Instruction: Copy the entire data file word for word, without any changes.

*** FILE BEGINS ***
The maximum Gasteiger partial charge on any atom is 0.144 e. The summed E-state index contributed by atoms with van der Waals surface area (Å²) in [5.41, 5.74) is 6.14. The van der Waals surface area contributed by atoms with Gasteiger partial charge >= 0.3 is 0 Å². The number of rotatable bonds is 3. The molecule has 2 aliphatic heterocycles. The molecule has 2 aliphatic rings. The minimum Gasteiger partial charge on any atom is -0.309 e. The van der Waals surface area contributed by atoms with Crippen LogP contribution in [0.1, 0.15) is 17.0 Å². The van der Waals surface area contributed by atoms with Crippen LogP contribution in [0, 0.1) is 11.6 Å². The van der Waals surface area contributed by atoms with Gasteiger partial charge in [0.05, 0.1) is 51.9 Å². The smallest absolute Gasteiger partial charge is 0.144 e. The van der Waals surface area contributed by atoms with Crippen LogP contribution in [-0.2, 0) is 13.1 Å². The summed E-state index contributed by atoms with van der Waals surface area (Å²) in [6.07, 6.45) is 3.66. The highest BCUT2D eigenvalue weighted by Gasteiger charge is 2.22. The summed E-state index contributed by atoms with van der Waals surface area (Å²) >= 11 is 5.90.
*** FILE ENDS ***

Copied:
The maximum Gasteiger partial charge on any atom is 0.144 e. The summed E-state index contributed by atoms with van der Waals surface area (Å²) in [5.41, 5.74) is 6.14. The van der Waals surface area contributed by atoms with Gasteiger partial charge >= 0.3 is 0 Å². The number of rotatable bonds is 3. The molecule has 2 aliphatic heterocycles. The molecule has 2 aliphatic rings. The minimum Gasteiger partial charge on any atom is -0.309 e. The van der Waals surface area contributed by atoms with Crippen LogP contribution in [0.1, 0.15) is 17.0 Å². The van der Waals surface area contributed by atoms with Crippen LogP contribution in [0, 0.1) is 11.6 Å². The van der Waals surface area contributed by atoms with Gasteiger partial charge in [0.05, 0.1) is 51.9 Å². The smallest absolute Gasteiger partial charge is 0.144 e. The van der Waals surface area contributed by atoms with Crippen LogP contribution in [-0.2, 0) is 13.1 Å². The summed E-state index contributed by atoms with van der Waals surface area (Å²) in [6.07, 6.45) is 3.66. The highest BCUT2D eigenvalue weighted by Gasteiger charge is 2.22. The summed E-state index contributed by atoms with van der Waals surface area (Å²) >= 11 is 5.90.